Having been commissioned to write a poem for the Washington Metropolitan Philharmonic Association for a piece relating to Copland’s “Lincoln Portrait,” I have had Abraham Lincoln on my mind. Because of the agreement with the WMPA, I can’t say what the poem is about, but I will post a link to it once it has been publicized. My poem will never compare to Walt Whitman’s Civil War poetry, but I hope my poem makes a point.
WHEN lilacs last in the dooryard bloom’d, And the great star early droop’d in the western sky in the night, I mourn’d, and yet shall mourn with ever-returning spring. Ever-returning spring, trinity sure to me you bring, Lilac blooming perennial and drooping star in the west, And thought of him I love.
Here’s a very brief biography of Lincoln that I put together for my adult students studying English.
Abraham Lincoln was born on Feb. 12, 1809 in a log cabin in Kentucky. His family was very poor.
In 1816, when Abraham Lincoln was seven years old, he and his family moved to Indiana.
In 1830, the Lincolns left Indiana for Illinois. Abraham Lincoln started to study law.
Lincoln became a lawyer in 1836. He became interested in government and was famous for his honesty. People called him “Honest Abe.”
Lincoln met Mary Todd, whom he fell in love with. Abraham Lincoln and Mary Todd were married on Nov. 4, 1842.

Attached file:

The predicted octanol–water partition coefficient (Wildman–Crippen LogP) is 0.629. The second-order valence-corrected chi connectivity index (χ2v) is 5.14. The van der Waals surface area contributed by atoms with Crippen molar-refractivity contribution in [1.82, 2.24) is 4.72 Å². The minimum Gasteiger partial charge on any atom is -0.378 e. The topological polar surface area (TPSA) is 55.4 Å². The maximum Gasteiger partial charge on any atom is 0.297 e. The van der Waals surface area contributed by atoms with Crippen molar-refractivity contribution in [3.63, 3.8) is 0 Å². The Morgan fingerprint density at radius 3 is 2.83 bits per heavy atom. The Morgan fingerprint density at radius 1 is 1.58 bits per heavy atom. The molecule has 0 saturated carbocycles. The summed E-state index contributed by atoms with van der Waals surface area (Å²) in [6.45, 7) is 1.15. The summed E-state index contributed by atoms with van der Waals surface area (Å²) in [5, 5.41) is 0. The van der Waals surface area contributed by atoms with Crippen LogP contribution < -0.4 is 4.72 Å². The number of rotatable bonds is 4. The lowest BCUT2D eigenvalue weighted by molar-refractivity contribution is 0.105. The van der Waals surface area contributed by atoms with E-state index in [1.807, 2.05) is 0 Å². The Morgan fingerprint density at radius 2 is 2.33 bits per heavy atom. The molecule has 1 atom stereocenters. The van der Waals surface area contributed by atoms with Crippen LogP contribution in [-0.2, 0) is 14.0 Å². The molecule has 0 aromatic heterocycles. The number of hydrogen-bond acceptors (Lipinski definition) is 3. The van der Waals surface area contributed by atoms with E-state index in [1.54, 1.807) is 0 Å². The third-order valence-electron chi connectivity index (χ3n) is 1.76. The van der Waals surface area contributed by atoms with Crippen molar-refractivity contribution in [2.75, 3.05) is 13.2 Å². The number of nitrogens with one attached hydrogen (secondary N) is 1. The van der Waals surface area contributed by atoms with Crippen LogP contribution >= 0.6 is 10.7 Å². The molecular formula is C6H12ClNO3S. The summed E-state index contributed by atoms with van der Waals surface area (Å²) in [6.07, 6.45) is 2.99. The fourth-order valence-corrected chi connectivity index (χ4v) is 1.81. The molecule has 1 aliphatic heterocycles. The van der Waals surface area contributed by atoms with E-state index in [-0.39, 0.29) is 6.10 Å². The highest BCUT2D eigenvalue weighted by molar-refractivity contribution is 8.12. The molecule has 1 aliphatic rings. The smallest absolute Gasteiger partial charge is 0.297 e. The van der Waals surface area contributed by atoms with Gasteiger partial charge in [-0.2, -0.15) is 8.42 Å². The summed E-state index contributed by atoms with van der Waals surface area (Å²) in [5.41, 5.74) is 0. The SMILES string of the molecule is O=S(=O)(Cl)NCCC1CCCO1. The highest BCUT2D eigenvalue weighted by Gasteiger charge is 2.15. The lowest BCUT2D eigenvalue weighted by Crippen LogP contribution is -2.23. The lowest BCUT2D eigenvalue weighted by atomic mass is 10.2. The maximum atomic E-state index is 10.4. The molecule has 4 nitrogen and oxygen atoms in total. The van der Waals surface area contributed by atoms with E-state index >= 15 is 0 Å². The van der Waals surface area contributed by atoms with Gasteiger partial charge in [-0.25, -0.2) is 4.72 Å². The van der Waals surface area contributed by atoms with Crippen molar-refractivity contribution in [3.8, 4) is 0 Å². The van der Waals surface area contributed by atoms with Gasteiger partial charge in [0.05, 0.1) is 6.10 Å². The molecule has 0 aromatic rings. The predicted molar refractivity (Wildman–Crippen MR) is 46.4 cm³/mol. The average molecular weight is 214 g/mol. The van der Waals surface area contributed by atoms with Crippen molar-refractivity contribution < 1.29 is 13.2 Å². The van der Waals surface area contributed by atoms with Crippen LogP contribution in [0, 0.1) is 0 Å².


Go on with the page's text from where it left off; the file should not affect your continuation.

Abraham Lincoln started to run for political office. He got popular and finally became the 16th President of the United States in March of 1861. But he had a difficult job because the northern and the southern states (called the Union and Confederacy) had split.
The reasons the north and south split included violent disagreements about slavery, the economy and the rights of states to govern themselves. Northern and southern armies started to have battles. In July of 1861, the first major battle of the Civil War took place in Manassas.
On January 1, 1863, President Lincoln issued the Emancipation Proclamation which declared slaves were free.
In 1864, Lincoln was elected to serve as President again. He worked hard to bring peace and reunite the country.
The Civil War ended on April 9, 1865. Five days later, Lincoln was shot by John Wilkes Booth at the Ford Theater in Washington, D.C. Lincoln was taken to the Petersen House across the street from Ford’s Theater, where he eventually died at 7:22 a.m. April 15, 1865.
Abraham Lincoln is remembered as one of the greatest Presidents of the United States.